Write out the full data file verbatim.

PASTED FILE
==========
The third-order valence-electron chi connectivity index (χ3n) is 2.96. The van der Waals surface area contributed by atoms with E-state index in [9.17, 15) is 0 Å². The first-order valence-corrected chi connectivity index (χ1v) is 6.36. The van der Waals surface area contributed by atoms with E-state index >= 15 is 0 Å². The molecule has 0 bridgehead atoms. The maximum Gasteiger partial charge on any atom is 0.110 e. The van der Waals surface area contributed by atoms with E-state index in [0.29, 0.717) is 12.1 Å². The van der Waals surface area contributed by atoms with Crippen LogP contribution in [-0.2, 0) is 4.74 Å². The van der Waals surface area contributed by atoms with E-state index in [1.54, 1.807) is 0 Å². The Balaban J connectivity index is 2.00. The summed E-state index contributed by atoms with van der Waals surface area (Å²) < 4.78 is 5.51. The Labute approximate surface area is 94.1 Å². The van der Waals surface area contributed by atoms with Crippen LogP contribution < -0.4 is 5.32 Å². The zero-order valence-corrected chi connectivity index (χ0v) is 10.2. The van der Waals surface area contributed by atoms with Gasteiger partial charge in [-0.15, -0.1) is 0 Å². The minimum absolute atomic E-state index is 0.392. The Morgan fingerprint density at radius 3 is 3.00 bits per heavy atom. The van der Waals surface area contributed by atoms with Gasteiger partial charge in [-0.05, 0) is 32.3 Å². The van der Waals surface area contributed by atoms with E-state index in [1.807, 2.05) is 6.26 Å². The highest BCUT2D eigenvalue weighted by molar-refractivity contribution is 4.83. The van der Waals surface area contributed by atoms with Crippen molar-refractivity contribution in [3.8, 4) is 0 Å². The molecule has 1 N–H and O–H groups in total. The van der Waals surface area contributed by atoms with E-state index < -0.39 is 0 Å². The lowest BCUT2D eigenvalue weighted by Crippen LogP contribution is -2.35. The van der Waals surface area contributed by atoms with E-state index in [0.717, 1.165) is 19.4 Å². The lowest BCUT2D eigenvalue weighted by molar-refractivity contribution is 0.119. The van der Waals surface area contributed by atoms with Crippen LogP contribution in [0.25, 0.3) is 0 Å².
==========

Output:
The third-order valence-electron chi connectivity index (χ3n) is 2.96. The van der Waals surface area contributed by atoms with E-state index in [9.17, 15) is 0 Å². The first-order valence-corrected chi connectivity index (χ1v) is 6.36. The van der Waals surface area contributed by atoms with E-state index >= 15 is 0 Å². The molecule has 0 bridgehead atoms. The maximum Gasteiger partial charge on any atom is 0.110 e. The van der Waals surface area contributed by atoms with E-state index in [0.29, 0.717) is 12.1 Å². The van der Waals surface area contributed by atoms with Crippen LogP contribution in [-0.2, 0) is 4.74 Å². The van der Waals surface area contributed by atoms with E-state index in [1.54, 1.807) is 0 Å². The Balaban J connectivity index is 2.00. The summed E-state index contributed by atoms with van der Waals surface area (Å²) < 4.78 is 5.51. The Labute approximate surface area is 94.1 Å². The van der Waals surface area contributed by atoms with Crippen LogP contribution < -0.4 is 5.32 Å². The zero-order valence-corrected chi connectivity index (χ0v) is 10.2. The van der Waals surface area contributed by atoms with Gasteiger partial charge in [-0.15, -0.1) is 0 Å². The minimum absolute atomic E-state index is 0.392. The Morgan fingerprint density at radius 3 is 3.00 bits per heavy atom. The van der Waals surface area contributed by atoms with Gasteiger partial charge in [-0.05, 0) is 32.3 Å². The van der Waals surface area contributed by atoms with E-state index in [1.807, 2.05) is 6.26 Å². The highest BCUT2D eigenvalue weighted by molar-refractivity contribution is 4.83. The van der Waals surface area contributed by atoms with Crippen molar-refractivity contribution in [3.8, 4) is 0 Å². The molecule has 1 N–H and O–H groups in total. The van der Waals surface area contributed by atoms with E-state index < -0.39 is 0 Å². The lowest BCUT2D eigenvalue weighted by Crippen LogP contribution is -2.35. The van der Waals surface area contributed by atoms with E-state index in [0.717, 1.165) is 19.4 Å². The lowest BCUT2D eigenvalue weighted by molar-refractivity contribution is 0.119. The van der Waals surface area contributed by atoms with Crippen LogP contribution in [0.25, 0.3) is 0 Å².